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Leaving the evaluation solely to either the IT or Business teams

By Stephen Nunn (SumTotal), Indresh Chauhan (Sify), KC Rajkumar (Sify)

Evaluating and selecting a learning platform or learning management system (LMS) can be challenging, especially if it is something new to you. Even when you want to update or replace an existing system, your perspectives and expectations may be prejudiced by your prior experiences. For both situations, you need to identify your needs, improve the evaluation process and avoid pitfalls (or “Sins”) while doing so. In this article, we start with Sin #7 and work our backward to the most important one to avoid.

Sin #7– Leaving the evaluation solely to either the IT or Business teams

The first thing to avoid is only asking questions about cloud versus on-premises, security, integrations, migrations, third-party apps, etc. Don’t forget the business processes and workflows are just as important, if not more.

Early on, there should be a formalized governance committee established with representatives from all invested and impacted departments and teams.

Two examples here:

  1. Too often business owners will go out on their own to research and engage with vendors. This may be a very lengthy evaluation process where all their use cases and scenarios are very clearly defined; and the vendor may meet those requirements extremely well and everyone is excited. However, the final signoff is typically the IT department who either might be responsible for maintaining the solution or who just needs to sign off on whether the solution meets all corporate security requirements. This alone can immediately kill the deal should they uncover something that does not meet their specific criteria, and ultimately be the cause of many wasted hours on both sides.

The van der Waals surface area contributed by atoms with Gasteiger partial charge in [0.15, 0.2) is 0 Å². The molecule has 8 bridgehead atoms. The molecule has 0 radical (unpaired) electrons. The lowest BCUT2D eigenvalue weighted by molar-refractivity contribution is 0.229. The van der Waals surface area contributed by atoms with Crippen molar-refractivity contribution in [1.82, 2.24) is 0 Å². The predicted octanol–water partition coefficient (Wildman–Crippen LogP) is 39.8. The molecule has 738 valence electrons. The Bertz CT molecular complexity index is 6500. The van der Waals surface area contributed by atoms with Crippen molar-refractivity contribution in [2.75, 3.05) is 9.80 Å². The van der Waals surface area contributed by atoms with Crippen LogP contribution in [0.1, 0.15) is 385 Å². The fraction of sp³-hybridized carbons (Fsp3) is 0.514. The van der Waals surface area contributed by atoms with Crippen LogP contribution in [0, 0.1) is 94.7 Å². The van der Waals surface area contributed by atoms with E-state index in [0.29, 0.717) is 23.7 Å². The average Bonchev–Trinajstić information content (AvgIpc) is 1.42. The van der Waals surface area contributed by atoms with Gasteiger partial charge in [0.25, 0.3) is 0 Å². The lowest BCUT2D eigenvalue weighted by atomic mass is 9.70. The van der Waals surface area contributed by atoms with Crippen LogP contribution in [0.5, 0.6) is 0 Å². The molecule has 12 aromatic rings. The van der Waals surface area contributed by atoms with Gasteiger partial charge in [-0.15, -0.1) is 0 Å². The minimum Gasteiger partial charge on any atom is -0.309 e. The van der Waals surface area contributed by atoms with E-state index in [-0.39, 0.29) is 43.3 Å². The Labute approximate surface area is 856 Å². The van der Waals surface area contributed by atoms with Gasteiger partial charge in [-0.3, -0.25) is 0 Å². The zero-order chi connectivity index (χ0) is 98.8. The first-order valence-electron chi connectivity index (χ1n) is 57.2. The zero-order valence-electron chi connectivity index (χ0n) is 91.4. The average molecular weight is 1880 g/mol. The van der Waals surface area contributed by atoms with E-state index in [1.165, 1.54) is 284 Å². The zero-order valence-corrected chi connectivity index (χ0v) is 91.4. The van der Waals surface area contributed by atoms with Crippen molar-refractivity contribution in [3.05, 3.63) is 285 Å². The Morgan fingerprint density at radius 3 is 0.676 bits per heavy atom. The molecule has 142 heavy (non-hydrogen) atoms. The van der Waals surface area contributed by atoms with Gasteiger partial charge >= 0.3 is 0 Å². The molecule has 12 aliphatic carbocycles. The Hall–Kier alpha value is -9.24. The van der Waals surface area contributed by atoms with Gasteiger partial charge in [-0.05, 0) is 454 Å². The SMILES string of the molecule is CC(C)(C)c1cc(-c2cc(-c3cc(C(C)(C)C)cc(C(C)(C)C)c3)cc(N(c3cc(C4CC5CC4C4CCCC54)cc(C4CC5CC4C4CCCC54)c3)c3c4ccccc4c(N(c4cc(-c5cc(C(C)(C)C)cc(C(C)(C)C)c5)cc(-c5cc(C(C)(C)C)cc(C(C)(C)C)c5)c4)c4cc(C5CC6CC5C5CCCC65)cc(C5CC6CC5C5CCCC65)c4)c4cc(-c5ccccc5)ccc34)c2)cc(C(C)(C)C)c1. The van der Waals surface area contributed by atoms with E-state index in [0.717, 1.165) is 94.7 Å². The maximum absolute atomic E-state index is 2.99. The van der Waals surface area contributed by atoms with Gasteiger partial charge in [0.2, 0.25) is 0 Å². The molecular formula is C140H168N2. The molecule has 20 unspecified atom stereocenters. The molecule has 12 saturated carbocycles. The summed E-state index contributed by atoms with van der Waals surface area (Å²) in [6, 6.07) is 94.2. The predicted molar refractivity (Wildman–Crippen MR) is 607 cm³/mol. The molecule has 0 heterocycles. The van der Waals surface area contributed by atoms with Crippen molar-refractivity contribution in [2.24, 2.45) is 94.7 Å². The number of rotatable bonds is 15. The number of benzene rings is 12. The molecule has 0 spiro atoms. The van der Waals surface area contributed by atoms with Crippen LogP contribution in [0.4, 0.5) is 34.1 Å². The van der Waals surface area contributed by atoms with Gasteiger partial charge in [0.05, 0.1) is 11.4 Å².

2. Conversely, the IT team may be leading the evaluation and determines that the solution meets all their specific needs but is not fully involving the business owners until much later in the evaluation process. So again, a huge disconnect happens that can negatively impact the evaluation process.

Therefore, having a governance committee made up of the business owners, IT, the marketing department, end users (including individual contributors and managers), admins, and supported by executive leadership will help to ensure that the evaluated solution meets the needs of everyone earlier on. It will also help with a more seamless evaluation process and experience, and also the overall implementation, as most everything will have been discussed and planned out well in advance.

Who should lead the governance council or committee? Since solutions like LMS or HCM have a strong people or human resources focus, it is advisable to have someone (such as the head of HR) lead the evaluation process with inputs from various departments, IT, procurement, & legal.

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    Indresh Chauhan
    Indresh Chauhan,AVP at Sify eLearning

    In helping Learning Development leaders gain clarity on how to make the most efficient use of training dollars to improve performance, morale, and business results Indresh brings industry best practices and design-thinking in eLearning and Instructor Led Training (ILT). His expertise is most useful to Fortune 1000 companies that have multiple product lines in highly competitive markets. With thousands of employees and customers across geographies - their success or failure depends upon the "human" performance.

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